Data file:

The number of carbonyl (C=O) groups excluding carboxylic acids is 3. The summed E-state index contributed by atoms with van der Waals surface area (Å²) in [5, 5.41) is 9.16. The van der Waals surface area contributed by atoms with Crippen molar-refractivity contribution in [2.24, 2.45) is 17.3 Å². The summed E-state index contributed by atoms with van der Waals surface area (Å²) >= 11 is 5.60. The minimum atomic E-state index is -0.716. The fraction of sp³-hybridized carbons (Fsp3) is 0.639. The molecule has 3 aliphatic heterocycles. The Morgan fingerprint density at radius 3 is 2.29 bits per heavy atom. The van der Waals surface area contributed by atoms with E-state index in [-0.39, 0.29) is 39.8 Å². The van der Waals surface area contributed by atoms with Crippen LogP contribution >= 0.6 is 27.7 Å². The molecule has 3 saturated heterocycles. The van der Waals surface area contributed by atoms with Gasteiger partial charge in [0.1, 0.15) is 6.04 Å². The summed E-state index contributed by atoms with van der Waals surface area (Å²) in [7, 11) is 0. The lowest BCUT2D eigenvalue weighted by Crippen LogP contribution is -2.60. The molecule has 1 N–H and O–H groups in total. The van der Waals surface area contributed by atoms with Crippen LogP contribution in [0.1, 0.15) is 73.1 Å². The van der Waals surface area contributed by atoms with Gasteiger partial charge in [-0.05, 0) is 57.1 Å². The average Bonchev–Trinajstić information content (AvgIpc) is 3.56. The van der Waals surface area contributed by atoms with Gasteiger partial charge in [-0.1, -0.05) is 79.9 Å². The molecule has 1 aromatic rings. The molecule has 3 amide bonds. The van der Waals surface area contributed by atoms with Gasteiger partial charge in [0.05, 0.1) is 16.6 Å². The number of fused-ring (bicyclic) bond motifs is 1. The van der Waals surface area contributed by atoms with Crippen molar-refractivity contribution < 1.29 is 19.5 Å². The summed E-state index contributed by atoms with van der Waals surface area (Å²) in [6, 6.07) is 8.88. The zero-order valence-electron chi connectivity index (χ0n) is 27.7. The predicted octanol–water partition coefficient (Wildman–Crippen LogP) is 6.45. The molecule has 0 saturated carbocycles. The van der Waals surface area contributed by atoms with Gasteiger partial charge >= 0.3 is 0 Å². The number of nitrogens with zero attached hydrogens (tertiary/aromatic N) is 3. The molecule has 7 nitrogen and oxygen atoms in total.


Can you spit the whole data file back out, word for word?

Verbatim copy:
The number of carbonyl (C=O) groups excluding carboxylic acids is 3. The summed E-state index contributed by atoms with van der Waals surface area (Å²) in [5, 5.41) is 9.16. The van der Waals surface area contributed by atoms with Crippen molar-refractivity contribution in [2.24, 2.45) is 17.3 Å². The summed E-state index contributed by atoms with van der Waals surface area (Å²) >= 11 is 5.60. The minimum atomic E-state index is -0.716. The fraction of sp³-hybridized carbons (Fsp3) is 0.639. The molecule has 3 aliphatic heterocycles. The Morgan fingerprint density at radius 3 is 2.29 bits per heavy atom. The van der Waals surface area contributed by atoms with E-state index in [-0.39, 0.29) is 39.8 Å². The van der Waals surface area contributed by atoms with Crippen LogP contribution >= 0.6 is 27.7 Å². The molecule has 3 saturated heterocycles. The van der Waals surface area contributed by atoms with Gasteiger partial charge in [0.1, 0.15) is 6.04 Å². The summed E-state index contributed by atoms with van der Waals surface area (Å²) in [7, 11) is 0. The lowest BCUT2D eigenvalue weighted by Crippen LogP contribution is -2.60. The molecule has 1 N–H and O–H groups in total. The van der Waals surface area contributed by atoms with Crippen LogP contribution in [0.1, 0.15) is 73.1 Å². The van der Waals surface area contributed by atoms with Gasteiger partial charge in [-0.05, 0) is 57.1 Å². The average Bonchev–Trinajstić information content (AvgIpc) is 3.56. The van der Waals surface area contributed by atoms with Gasteiger partial charge in [-0.1, -0.05) is 79.9 Å². The molecule has 1 aromatic rings. The molecule has 3 amide bonds. The van der Waals surface area contributed by atoms with Gasteiger partial charge in [0.05, 0.1) is 16.6 Å². The number of fused-ring (bicyclic) bond motifs is 1. The van der Waals surface area contributed by atoms with Crippen molar-refractivity contribution < 1.29 is 19.5 Å². The summed E-state index contributed by atoms with van der Waals surface area (Å²) in [6, 6.07) is 8.88. The zero-order valence-electron chi connectivity index (χ0n) is 27.7. The predicted octanol–water partition coefficient (Wildman–Crippen LogP) is 6.45. The molecule has 0 saturated carbocycles. The van der Waals surface area contributed by atoms with Gasteiger partial charge >= 0.3 is 0 Å². The number of nitrogens with zero attached hydrogens (tertiary/aromatic N) is 3. The molecule has 7 nitrogen and oxygen atoms in total.